I would ask that people draw a clear distinction between Mrs Barnes and the police officers and staff who provide an excellent service to the people of Kent. They do not deserve to be tarnished by this programme.”
Kent's Police and Crime Commissioner Ann Barnes has defended herself amid sharp criticism following a "car crash" Channel 4 fly-on-the-wall documentary.
Mrs Barnes, PCC for Kent, said it was not her intention to attract bad publicity to the county's police officers and staff.
She reacted as viewers of last night's Meet The Police Commissioner programme said ex-teacher Mrs Barnes was an "embarrassment" to Kent Police.
In the hour-long show, Mrs Barnes, who travels around in a van she dubs "Ann Force 1", tried to explain what her £85,000-a-year role involved.
The documentary showed her having difficulty explaining an approach to policing priorities called "the onion" and bringing her dogs into the office.
She also failed to write her title correctly on a whiteboard and was filmed painting her "flaky" nails.
On Twitter, viewers compared her to Ricky Gervais's character David Brent - and one said the show was "depressingly hilarious, hilariously depressing".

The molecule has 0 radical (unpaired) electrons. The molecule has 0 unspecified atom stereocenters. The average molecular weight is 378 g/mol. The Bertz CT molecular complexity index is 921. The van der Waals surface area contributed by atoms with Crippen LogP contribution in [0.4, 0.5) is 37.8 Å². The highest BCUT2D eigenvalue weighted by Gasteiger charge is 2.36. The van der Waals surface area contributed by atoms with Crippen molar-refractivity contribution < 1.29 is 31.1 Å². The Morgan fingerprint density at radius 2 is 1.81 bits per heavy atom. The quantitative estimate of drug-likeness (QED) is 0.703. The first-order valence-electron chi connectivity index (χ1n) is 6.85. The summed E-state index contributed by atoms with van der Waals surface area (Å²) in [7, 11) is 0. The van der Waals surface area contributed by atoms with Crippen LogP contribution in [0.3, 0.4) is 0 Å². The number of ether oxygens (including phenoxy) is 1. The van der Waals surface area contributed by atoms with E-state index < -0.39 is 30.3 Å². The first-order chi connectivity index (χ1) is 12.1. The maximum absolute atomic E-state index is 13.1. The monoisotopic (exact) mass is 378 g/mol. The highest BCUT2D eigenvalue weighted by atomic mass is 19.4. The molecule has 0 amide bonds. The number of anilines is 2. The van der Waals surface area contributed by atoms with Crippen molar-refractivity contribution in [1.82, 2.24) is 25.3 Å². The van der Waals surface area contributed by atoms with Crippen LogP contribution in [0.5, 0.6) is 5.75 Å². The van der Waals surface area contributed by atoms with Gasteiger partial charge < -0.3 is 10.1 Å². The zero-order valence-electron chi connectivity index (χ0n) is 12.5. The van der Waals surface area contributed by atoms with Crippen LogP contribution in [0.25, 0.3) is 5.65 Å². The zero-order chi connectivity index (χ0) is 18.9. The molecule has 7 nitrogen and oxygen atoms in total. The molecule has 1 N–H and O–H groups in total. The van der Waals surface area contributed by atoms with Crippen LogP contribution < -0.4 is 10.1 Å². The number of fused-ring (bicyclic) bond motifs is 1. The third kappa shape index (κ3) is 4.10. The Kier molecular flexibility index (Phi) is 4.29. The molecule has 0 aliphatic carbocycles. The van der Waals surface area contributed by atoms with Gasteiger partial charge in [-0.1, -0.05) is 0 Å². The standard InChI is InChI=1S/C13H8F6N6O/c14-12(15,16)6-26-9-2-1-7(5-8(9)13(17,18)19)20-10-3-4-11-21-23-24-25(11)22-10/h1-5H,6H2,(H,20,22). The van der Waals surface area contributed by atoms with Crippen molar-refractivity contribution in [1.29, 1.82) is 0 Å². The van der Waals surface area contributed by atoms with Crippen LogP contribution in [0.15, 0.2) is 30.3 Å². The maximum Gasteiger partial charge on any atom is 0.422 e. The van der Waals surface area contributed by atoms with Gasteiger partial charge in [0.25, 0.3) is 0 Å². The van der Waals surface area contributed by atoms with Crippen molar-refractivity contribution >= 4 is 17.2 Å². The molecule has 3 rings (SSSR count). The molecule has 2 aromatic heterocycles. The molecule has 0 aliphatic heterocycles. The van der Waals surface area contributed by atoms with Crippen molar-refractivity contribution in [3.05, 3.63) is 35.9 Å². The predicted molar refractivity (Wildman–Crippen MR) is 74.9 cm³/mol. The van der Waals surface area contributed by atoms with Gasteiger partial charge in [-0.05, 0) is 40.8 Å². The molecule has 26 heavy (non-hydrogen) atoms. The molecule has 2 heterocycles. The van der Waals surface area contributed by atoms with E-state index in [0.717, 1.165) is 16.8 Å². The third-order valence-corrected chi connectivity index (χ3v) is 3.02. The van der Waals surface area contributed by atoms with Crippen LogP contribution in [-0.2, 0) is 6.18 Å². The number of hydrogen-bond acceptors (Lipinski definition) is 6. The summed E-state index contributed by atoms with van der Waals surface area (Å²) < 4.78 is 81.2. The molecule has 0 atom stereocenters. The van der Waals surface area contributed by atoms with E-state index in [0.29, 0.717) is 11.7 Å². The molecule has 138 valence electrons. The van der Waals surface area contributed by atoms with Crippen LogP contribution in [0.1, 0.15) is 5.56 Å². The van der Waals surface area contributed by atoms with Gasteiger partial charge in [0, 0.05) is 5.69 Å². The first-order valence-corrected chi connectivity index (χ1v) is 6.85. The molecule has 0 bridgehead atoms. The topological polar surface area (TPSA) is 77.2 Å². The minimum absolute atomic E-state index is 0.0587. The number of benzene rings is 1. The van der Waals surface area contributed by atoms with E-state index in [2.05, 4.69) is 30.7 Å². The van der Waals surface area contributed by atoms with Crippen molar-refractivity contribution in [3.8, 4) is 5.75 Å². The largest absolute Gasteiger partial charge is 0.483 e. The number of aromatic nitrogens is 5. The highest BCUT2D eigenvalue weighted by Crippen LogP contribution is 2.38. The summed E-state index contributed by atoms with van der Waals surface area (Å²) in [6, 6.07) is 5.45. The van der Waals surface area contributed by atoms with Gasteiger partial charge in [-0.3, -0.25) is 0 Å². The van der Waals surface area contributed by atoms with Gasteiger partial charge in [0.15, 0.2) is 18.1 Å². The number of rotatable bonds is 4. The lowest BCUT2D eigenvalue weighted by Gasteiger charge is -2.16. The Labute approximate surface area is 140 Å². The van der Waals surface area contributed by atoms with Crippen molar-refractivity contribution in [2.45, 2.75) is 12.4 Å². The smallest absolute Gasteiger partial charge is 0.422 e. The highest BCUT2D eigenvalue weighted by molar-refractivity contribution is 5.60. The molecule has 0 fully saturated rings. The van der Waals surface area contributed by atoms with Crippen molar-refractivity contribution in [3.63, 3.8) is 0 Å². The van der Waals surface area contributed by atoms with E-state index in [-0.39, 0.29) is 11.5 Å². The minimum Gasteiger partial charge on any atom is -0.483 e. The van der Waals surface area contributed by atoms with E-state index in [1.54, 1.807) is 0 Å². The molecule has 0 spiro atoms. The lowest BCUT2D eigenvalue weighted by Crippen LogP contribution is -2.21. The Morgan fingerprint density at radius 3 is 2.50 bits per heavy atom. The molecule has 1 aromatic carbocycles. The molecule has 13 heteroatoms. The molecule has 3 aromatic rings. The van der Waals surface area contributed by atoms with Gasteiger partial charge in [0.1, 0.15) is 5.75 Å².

One tweeted: "What an embarrassment Ann Barnes, PCC for Kent Police, is. Anybody watching this car crash TV? I'm not sure if this is a joke or not."
Another said: "Ann Barnes was like Kent's very own David Brent. A total embarrassment and waste of taxpayers' money."
Mrs Barnes said in a statement: "I want to be absolutely clear that in agreeing to the film being made, it was never my intention to draw adverse publicity to the excellent work being carried out by officers and staff in often very difficult circumstances."
Also in the programme, Mrs Barnes said driving a Mercedes was not her "image" - and she was then filmed in the next shot arriving at work in a Mercedes.